We want to support the next generation of stroke research leaders to continue to improve stroke care and the lives of people affected by stroke in the years to come. We’re proud to introduce you to four researchers at the beginning of their careers who have recently been awarded Stroke Association research fellowships.
This study is investigating whether colchicine, a medication used to treat gout, could help to stop people who have previously had a stroke or TIA from having further strokes.
This project is part of a larger on-going study into Small Vessel Disease (SVD) after stroke. It will allow the researchers to invite some of the participants in this project back for more frequent brain scans and tests to help them to understand more about SVD after stroke.
Made in collaboration with patients and staff, a goal-setting tool should be produced which is helpful to use on stroke rehabilitation units.
People with stroke due to brain haemorrhage have swelling around the haemorrhage on their brain scan. More swelling worsens recovery. No treatment improves outcome after this swelling.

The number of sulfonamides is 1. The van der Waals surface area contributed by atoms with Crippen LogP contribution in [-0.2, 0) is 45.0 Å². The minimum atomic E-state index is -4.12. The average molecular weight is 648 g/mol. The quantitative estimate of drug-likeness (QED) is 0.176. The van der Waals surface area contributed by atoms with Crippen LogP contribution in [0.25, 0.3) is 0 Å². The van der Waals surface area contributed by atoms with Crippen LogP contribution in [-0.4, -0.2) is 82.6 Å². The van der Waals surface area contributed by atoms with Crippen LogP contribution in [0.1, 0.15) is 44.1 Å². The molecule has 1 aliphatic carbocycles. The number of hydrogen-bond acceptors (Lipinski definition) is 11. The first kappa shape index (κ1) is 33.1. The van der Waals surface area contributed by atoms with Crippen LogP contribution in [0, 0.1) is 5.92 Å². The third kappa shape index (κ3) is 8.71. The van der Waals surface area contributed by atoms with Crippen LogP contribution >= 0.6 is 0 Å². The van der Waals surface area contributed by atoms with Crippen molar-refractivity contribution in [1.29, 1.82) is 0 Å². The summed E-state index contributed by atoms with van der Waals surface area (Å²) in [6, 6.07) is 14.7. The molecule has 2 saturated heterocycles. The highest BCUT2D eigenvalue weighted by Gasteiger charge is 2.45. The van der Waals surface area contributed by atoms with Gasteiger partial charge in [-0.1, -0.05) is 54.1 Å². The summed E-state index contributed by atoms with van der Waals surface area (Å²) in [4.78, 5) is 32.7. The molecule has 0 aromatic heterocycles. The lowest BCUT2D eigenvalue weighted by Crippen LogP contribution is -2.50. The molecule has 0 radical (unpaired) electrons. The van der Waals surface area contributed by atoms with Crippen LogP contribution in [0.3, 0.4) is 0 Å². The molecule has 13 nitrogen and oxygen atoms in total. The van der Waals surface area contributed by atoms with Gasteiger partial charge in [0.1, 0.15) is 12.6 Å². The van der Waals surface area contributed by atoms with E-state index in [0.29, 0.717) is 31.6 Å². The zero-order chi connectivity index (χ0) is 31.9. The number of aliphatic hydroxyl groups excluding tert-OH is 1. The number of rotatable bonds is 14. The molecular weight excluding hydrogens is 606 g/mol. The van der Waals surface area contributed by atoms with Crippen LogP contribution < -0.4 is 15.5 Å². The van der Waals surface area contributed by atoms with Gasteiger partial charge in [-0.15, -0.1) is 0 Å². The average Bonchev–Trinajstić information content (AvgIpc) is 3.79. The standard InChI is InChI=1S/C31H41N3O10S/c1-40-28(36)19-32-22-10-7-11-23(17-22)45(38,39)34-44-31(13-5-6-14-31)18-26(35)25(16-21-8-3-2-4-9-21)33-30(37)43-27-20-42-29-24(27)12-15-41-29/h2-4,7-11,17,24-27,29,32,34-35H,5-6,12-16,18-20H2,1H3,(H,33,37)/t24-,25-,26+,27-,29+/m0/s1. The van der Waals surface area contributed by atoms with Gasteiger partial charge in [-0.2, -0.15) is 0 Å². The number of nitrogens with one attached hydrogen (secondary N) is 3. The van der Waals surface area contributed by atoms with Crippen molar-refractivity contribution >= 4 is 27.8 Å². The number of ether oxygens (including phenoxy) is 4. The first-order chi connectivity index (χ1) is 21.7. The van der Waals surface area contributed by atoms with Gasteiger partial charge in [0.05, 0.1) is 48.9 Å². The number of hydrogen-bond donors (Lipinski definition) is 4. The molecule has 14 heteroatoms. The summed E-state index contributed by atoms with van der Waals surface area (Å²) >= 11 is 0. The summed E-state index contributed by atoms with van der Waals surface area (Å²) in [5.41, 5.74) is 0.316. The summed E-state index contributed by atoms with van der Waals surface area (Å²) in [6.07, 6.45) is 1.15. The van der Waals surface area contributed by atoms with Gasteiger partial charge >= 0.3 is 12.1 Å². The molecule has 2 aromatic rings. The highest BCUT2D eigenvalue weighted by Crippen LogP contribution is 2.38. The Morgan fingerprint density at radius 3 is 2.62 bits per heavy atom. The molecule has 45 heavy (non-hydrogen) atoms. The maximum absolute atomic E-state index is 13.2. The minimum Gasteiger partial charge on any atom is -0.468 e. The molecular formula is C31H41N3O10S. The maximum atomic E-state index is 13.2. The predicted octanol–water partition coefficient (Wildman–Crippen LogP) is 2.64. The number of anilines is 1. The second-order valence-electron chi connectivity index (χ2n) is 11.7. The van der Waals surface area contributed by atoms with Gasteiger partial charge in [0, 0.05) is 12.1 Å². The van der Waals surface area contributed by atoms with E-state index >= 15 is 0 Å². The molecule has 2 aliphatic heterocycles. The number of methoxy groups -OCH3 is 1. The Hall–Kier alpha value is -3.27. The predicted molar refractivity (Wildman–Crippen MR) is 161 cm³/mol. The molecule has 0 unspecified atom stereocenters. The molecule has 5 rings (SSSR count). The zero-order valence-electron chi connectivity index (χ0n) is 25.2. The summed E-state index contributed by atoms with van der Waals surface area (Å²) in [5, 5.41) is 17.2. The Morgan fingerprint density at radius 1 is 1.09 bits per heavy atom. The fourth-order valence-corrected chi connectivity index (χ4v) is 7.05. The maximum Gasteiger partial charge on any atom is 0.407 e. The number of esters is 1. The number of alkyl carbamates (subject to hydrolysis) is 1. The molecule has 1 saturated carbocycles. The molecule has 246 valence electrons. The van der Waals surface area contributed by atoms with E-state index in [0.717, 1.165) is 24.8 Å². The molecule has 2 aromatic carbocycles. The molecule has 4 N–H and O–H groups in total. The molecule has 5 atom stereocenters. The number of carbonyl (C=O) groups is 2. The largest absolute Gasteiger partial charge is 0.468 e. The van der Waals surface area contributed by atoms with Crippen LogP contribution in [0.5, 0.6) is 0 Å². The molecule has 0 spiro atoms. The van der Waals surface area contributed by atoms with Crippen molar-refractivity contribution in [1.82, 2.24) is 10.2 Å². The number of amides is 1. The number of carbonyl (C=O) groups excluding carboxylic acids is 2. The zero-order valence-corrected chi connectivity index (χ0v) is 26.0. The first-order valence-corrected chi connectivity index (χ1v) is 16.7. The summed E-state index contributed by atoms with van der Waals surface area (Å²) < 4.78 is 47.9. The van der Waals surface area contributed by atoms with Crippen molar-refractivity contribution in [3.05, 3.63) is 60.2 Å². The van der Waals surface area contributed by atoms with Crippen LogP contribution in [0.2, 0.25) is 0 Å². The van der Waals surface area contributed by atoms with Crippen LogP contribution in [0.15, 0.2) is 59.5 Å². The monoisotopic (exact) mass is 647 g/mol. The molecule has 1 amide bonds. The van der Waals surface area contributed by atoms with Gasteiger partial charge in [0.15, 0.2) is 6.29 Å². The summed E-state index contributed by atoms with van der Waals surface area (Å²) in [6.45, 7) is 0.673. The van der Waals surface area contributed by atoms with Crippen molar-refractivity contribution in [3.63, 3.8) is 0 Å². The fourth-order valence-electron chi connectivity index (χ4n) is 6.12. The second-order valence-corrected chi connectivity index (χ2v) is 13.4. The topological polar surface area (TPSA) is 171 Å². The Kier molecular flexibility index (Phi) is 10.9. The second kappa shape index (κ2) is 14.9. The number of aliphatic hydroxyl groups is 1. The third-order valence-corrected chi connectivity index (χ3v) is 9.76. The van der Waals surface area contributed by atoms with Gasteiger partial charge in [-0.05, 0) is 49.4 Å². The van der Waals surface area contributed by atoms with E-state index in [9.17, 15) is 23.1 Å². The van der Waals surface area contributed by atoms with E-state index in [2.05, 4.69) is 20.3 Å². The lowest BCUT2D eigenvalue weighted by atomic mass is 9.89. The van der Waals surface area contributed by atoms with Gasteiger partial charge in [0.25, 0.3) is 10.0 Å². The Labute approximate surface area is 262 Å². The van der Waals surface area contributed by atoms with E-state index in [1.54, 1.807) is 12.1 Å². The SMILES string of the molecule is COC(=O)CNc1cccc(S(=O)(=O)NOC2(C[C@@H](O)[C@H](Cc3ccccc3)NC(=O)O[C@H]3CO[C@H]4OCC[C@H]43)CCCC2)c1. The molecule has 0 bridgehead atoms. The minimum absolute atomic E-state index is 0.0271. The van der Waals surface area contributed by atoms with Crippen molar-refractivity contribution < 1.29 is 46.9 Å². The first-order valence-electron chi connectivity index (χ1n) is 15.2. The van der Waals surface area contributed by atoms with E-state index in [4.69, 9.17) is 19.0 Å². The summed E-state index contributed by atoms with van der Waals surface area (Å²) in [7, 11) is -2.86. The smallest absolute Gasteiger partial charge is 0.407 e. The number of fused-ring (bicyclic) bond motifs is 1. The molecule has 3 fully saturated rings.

The programme will use biological information about cells and molecules, and information from patients, to design a study of treatment for swelling after brain haemorrhage.
Intracerebral haemorrhage (ICH) is a type of stroke, which is caused by bleeding in the brain, ultimately leading to brain damage, disability and often death. We currently know very little about the biological changes that occur in the brain after intracerebral haemorrhage.
About 80% of strokes are caused by a blocked blood vessel. One third of these patients have a blockage of a large blood vessel in the neck or brain known as large artery occlusion stroke (LAOS).
This study will explore whether an existing therapy, Solution Focused Brief Therapy (SFBT), can be used for people with aphasia. Information will also be collected to design a future large-scale trial evaluating this approach.
Published in the journal Age and Ageing, a new systematic review of the current research suggests that anticoagulant drugs may have cognitive benefit for those with AF (atrial fibrillation).